Image courtesy of Michael Hodgson.
20 years after their debut at The Gathering, Pitch Black have satiated a packed venue of fans at London’s Oslo, in Hackney.
Living on different sides of the world, it’s been three years since Michael Hodgson and Paddy Free have performed together – though you wouldn’t have thought it. What they delivered was a high-energy, united and polished performance – no one would have guessed that they had also taken on the challenge of working with some new equipment for the first time. High risk perhaps, but we would expect nothing less from these true Kiwi pioneers of electronic music – and it paid off.
I arrived about an hour before Pitch Black hit the stage, to a crowd happily vibing to Radioactive Man. There’s something special about going to a gig attended mostly by Kiwis – there’s always a unique energy about it. When I interviewed them, Mike and Paddy had remarked on how they are now on a second generation of fans – and this was definitely evident from the people filling the room, eager to experience whatever they had in store for us. It’s the first gig I’ve attended in awhile where the over-30s/40s significantly outnumbered the younger generation… and everyone seemed to be happily straddling both the present as well as a space somewhere in their own memories. Smiles were abundant. Meeting and connecting with strangers was abundant. There was a lot of aroha in that space.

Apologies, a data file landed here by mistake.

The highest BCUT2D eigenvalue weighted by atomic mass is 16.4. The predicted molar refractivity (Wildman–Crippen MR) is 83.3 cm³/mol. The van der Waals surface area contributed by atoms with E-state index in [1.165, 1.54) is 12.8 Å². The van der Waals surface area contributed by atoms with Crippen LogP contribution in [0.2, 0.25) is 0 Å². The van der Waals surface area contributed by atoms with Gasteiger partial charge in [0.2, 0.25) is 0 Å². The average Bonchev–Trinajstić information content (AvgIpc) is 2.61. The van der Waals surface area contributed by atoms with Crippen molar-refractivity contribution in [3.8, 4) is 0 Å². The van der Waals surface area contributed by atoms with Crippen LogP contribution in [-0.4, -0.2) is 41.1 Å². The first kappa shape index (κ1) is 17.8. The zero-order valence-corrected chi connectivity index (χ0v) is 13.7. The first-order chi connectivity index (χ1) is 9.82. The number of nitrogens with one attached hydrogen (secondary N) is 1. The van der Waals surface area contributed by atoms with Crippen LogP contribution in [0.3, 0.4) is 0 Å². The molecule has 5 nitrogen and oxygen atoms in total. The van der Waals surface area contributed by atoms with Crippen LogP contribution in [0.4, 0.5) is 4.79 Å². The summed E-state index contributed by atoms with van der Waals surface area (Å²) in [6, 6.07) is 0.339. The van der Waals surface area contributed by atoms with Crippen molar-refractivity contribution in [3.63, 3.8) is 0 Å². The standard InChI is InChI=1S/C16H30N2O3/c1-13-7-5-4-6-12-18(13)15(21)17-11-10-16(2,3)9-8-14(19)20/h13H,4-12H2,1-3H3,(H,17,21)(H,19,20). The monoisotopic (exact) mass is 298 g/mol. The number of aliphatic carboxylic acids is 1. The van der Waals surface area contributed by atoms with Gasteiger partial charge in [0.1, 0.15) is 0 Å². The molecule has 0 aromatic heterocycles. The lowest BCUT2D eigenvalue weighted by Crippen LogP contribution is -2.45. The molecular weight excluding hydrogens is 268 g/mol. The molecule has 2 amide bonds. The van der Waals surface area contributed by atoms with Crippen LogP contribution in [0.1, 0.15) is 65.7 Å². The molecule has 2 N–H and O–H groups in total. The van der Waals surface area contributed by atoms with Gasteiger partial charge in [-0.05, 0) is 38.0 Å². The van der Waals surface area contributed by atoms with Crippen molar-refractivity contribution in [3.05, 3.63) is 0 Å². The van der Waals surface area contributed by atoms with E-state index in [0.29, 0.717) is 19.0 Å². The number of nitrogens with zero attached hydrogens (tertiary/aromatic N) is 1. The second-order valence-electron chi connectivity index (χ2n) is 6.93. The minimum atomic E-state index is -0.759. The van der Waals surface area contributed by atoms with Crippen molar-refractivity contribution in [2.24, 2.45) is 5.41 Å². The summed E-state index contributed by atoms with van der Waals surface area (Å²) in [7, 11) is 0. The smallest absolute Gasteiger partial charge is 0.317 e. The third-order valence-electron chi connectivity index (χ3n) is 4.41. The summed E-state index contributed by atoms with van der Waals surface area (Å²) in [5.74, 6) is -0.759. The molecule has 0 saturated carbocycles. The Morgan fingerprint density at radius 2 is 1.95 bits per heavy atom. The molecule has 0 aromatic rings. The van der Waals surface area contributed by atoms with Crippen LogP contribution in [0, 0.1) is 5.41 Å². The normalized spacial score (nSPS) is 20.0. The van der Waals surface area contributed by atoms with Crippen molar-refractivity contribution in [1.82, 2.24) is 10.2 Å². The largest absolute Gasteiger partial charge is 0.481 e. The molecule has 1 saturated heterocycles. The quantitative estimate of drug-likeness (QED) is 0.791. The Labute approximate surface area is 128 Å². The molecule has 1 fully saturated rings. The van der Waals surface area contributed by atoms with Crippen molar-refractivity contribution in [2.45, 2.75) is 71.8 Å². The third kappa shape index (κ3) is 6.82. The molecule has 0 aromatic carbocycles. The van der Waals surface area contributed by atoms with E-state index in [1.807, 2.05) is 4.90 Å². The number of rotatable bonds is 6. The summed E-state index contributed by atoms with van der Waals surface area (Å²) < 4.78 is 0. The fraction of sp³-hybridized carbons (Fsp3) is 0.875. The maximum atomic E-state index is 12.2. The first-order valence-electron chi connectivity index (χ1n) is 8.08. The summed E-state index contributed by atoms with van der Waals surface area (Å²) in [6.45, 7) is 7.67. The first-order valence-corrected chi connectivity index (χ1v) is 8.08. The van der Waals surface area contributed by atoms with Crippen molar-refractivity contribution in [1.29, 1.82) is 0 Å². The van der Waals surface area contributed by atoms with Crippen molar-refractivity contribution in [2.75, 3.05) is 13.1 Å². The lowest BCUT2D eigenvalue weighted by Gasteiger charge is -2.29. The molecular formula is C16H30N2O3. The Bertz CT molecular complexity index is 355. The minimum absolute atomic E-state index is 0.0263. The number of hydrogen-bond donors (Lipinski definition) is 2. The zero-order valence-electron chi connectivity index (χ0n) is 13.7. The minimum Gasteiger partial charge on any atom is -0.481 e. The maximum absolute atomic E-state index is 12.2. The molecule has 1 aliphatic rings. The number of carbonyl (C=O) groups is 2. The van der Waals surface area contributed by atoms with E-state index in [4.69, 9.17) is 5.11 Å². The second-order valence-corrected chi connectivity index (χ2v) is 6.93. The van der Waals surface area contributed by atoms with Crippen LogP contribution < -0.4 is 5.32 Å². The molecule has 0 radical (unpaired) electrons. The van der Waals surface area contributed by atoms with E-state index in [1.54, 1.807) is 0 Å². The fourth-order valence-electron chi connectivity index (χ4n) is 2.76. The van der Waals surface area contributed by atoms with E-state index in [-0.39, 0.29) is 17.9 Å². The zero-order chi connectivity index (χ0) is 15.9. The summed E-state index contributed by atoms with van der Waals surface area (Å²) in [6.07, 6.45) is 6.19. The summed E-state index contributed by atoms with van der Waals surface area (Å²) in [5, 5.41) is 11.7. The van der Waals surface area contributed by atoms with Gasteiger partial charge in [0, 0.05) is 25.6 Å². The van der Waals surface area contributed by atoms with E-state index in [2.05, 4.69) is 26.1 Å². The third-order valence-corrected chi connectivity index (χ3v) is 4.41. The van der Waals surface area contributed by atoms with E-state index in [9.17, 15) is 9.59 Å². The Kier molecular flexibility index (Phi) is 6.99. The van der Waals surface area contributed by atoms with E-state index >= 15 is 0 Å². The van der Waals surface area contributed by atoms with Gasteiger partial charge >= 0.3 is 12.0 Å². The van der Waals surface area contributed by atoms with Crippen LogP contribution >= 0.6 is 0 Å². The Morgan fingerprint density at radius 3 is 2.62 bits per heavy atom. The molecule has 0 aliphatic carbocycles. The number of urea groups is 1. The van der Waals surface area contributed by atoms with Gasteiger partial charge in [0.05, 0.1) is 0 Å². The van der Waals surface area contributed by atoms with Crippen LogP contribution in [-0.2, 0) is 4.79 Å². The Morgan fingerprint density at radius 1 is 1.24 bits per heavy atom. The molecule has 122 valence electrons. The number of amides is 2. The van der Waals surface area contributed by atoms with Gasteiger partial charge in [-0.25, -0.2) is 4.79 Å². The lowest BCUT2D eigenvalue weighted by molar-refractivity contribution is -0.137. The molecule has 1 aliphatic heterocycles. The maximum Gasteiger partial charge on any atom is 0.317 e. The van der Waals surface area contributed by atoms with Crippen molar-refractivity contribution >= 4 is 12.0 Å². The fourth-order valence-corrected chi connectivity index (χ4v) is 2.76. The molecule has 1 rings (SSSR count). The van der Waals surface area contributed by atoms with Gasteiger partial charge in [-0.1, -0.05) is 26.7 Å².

Paddy was there: vibing with the crowd to Radioactive Man. Chilling at the bar, engaging in conversations with fans. He was completely generous with his time and attention, as was Mike, for each and every individual that wanted to connect with them.
Then it was time for Pitch Black to take to the stage – no mucking about; things took off right away, and we were transported to a place – somewhere unique for each of us, yet experienced together at the same time. The synergy between Mike and Paddy on stage spread to the crowd in front of them. I’m a little too young to have been at The Gathering in 1996 – but last night, I felt as though I may well have been there. The crowd was a diverse and eclectic mix of people from all walks of life – travelling together with the beat, experiencing the music as an extension of their being. The only way I knew for sure that it was a room mainly full of Kiwis, was the lack of footwear… shoes abandoned, people leaping barefoot. It’s completely fair and justified for Pitch Black not to categorise themselves within any specific genre… because their mix of styles really transcends that. And they are masters of what they do. I had an incredible night, on a journey through sound, where I honestly forgot I was in London in 2016. But let me be clear: this music is not dated. Michael and Paddy continue to push the boundaries of genre and of electronic music; of what is really possible with equipment. Still pioneering electronica… crossing multiple genres. Having experienced some of their new material from their upcoming album in September, I can’t wait to get my hands on a copy.
It’s interesting to consider if these guys had been born in England, rather than New Zealand, that they might easily have been bigger than the Chemical Brothers.
To me, these humble Kiwi blokes will always have set the benchmark, for what electronic music should aspire to.
Seamless excellence from Pitch Black – left the crowd wanting more, left themselves wanting more. Like a fine wine, this duo only seems to get better with age.
Review by Charlotte Everett. May only be re-used with permission.